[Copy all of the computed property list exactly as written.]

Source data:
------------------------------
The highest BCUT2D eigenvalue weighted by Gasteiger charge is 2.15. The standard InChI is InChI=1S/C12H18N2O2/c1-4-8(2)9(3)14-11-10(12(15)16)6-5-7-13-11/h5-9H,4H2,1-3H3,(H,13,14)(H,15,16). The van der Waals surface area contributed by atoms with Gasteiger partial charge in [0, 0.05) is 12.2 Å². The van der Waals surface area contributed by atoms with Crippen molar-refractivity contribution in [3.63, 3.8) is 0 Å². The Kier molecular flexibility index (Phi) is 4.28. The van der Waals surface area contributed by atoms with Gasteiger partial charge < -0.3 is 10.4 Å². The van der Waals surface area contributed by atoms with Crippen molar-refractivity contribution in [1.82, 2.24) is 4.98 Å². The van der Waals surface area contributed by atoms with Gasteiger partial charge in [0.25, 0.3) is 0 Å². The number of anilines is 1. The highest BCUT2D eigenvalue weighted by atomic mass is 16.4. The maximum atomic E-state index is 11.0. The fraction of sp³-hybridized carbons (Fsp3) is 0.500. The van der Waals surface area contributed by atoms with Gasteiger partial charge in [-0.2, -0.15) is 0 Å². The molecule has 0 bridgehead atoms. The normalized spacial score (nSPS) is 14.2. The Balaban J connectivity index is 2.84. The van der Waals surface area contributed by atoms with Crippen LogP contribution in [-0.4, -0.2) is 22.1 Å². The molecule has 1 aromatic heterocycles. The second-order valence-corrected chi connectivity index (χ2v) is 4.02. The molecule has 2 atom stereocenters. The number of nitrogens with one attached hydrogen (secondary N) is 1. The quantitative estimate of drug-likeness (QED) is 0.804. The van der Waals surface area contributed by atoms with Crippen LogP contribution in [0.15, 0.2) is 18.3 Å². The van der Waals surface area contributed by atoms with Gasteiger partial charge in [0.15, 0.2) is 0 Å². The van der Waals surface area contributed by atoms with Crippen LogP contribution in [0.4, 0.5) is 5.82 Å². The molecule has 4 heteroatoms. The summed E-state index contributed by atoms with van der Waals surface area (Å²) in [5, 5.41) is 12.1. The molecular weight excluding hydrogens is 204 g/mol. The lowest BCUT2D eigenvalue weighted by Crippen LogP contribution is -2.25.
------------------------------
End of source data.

The highest BCUT2D eigenvalue weighted by Gasteiger charge is 2.15. The standard InChI is InChI=1S/C12H18N2O2/c1-4-8(2)9(3)14-11-10(12(15)16)6-5-7-13-11/h5-9H,4H2,1-3H3,(H,13,14)(H,15,16). The van der Waals surface area contributed by atoms with Gasteiger partial charge in [0, 0.05) is 12.2 Å². The van der Waals surface area contributed by atoms with Crippen molar-refractivity contribution in [3.63, 3.8) is 0 Å². The Kier molecular flexibility index (Phi) is 4.28. The van der Waals surface area contributed by atoms with Gasteiger partial charge < -0.3 is 10.4 Å². The van der Waals surface area contributed by atoms with Crippen molar-refractivity contribution in [1.82, 2.24) is 4.98 Å². The van der Waals surface area contributed by atoms with Gasteiger partial charge in [0.25, 0.3) is 0 Å². The number of anilines is 1. The highest BCUT2D eigenvalue weighted by atomic mass is 16.4. The maximum atomic E-state index is 11.0. The fraction of sp³-hybridized carbons (Fsp3) is 0.500. The van der Waals surface area contributed by atoms with Gasteiger partial charge in [-0.2, -0.15) is 0 Å². The molecule has 0 bridgehead atoms. The normalized spacial score (nSPS) is 14.2. The Balaban J connectivity index is 2.84. The van der Waals surface area contributed by atoms with Crippen LogP contribution in [-0.4, -0.2) is 22.1 Å². The molecule has 1 aromatic heterocycles. The second-order valence-corrected chi connectivity index (χ2v) is 4.02. The molecule has 2 atom stereocenters. The number of nitrogens with one attached hydrogen (secondary N) is 1. The quantitative estimate of drug-likeness (QED) is 0.804. The van der Waals surface area contributed by atoms with Crippen LogP contribution in [0.15, 0.2) is 18.3 Å². The van der Waals surface area contributed by atoms with Gasteiger partial charge in [0.15, 0.2) is 0 Å². The van der Waals surface area contributed by atoms with Crippen LogP contribution in [0.4, 0.5) is 5.82 Å². The molecule has 4 heteroatoms. The summed E-state index contributed by atoms with van der Waals surface area (Å²) in [5, 5.41) is 12.1. The molecular weight excluding hydrogens is 204 g/mol. The lowest BCUT2D eigenvalue weighted by Crippen LogP contribution is -2.25.